Some of your council, more candid than the rest, admit the abandoned profligacy of the present House of Commons, but oppose their dissolution, upon an opinion, I confess, not very unwarrantable, that their successors would be equally at the disposal of the treasury. I cannot persuade myself, that the nation will have profited so little by experience. But, if that opinion were well-founded, you might then gratify our wishes at an easy rate, and appease the present clamour against your government, without offering any material injury to the favourite cause of corruption.

You have still an honourable part to act. The affections of your subjects may still be recovered. But, before you subdue their hearts, you must gain a noble victory over your own. Discard those little, personal resentments, which have too long directed your public conduct. Pardon this man the reinainder of his punishment; and, if resentment still prevails, make it, what it

hould have been long since, an act, not of mercy, but contempt. He will soon fall back into his natural staition, a silent senator, and hardly supporting the weekly eloquence of a newspaper. The gentle breath of peace would leave him on the surface, neglected and unremoved. It is only the tempest that lifts him from

his place.

a

Without consulting your minister, call together your whole council. Let it appear to the public, that you can determine and act for yourself. Come forward to your people. Lay aside the wretched formalities of king, and speak to your subjects with the spirit of a man, and in the language of a gentleman. Tell them, you have been fatally deceived. The acknowledgment will be no disgrace, but rather an honour, to your understanding. Tell them you are determined to remove every cause of complaint against your government; that you will give your confidence to no man, who does not possess the confidence of your subjects; and leave it to themselves to determine, by their conduct at a future election, whether or no it be, in reality, the general sense of the nation, that their rights have been arbitrarily invaded by the present House of Commons, and the constitution betrayed. They will then do justice to their representatives and to themseives.

These sentiments, sir, and the style they are conveyed in, may be offensive, perhaps, because they are new to you. Accustomed to the language of courtiers, you measure their affections by the vehemence of their expressions; and when they only praise you indifferently, you admire their sincerity. But this is not a time to trifle with your fortune. They deceive you, sir, who tell you, that you have many friends whose affections are founded upon a principle of personal attachment. The first foundation of friendship is not the power of conferring benefits, but the equality with which they are received and may be returned. The fortune which made you a king, forbade you to have a friend. It is a law of nature, which cannot be violated with impunity. The mistaken prince, who looks for friendship, will find a favourite, and in that favourite the ruin of his affairs.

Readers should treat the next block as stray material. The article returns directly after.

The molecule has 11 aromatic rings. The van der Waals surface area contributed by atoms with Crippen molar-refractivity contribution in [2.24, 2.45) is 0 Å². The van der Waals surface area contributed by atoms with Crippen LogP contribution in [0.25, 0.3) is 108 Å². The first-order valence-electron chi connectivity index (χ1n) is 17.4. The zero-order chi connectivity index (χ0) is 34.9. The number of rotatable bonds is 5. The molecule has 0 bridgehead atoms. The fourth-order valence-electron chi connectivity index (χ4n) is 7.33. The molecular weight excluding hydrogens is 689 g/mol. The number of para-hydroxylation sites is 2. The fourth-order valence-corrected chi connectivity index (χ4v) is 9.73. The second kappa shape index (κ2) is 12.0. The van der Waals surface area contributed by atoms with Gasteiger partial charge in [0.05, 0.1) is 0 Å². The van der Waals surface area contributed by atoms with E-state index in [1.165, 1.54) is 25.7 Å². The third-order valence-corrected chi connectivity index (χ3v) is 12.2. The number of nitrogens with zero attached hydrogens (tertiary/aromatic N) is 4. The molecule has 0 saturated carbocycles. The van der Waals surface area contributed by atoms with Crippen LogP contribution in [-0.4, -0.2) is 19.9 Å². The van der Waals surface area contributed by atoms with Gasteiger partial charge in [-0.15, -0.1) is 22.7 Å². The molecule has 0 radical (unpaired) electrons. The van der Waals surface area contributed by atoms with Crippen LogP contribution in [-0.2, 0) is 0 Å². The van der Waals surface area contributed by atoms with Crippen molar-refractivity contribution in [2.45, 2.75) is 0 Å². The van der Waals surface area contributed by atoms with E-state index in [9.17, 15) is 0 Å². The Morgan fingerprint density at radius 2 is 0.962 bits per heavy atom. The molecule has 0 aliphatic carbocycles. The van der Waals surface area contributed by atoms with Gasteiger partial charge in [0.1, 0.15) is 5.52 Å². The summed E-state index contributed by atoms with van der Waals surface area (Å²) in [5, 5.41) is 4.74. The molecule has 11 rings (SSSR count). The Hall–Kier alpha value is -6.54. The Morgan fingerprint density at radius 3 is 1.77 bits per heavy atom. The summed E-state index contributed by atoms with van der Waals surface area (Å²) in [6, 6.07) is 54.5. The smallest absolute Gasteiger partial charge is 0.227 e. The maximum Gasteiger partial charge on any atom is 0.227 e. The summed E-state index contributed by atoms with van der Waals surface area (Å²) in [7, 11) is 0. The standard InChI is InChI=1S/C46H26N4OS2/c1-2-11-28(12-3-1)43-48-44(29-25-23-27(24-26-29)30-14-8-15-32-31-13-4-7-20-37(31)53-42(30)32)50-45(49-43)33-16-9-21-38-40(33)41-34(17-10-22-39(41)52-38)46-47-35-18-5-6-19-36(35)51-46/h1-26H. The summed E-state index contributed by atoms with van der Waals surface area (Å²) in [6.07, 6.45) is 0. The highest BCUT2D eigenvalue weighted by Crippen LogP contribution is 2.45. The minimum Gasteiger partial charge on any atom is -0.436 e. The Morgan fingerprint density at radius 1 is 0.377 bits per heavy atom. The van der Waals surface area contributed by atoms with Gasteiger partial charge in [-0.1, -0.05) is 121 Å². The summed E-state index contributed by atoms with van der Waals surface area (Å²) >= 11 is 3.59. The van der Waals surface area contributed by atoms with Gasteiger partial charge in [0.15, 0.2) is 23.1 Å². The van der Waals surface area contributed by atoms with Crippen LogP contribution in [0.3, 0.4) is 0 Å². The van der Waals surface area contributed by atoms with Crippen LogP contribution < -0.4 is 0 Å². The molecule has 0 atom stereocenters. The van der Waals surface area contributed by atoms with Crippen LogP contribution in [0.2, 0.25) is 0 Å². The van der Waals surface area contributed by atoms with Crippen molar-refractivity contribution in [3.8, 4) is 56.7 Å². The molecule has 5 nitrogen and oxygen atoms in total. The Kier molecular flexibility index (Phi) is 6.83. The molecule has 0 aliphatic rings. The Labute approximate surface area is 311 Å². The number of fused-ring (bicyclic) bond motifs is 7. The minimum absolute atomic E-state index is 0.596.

The people of England are loyal to the house of Hanuver, not from a vain preference of one family to another, but from a conviction, that the establishment of that family was necessary to the support of their civil and religious liberties. This, sir, is a principle of alle. giance equally solid and rational; fit for Englishmen to adopt, and well worthy of your majesty's encouragement. We cannot long be deluded by nominal distinctions. The name of Stuart, of itself, is only contemptible; armed with the sovereign authority, their principles are formidable. The prince, who imitates their conduct, should be warned by their example; and, while he plumes himself upon the security of his title to the crown, should remember, that, as it was acquired by one revolution, it may be lost by another.

JUNIUS.

LETTER XXXVI.

TO

HIS GRACE THE DUKE OF GRAFTON.

MY LORD,

February 14, 1770. If I were personally your enemy, I might pity and forgive you. You have every claim to compassion that can arise from misery and distress. The condition you are reduced to would disarm a private enemy of his resentment, and leave no consolation to the most vindictive spirit, but that such an object as you are, would disgrace the dignity of revenge. But, in the

« ElőzőTovább »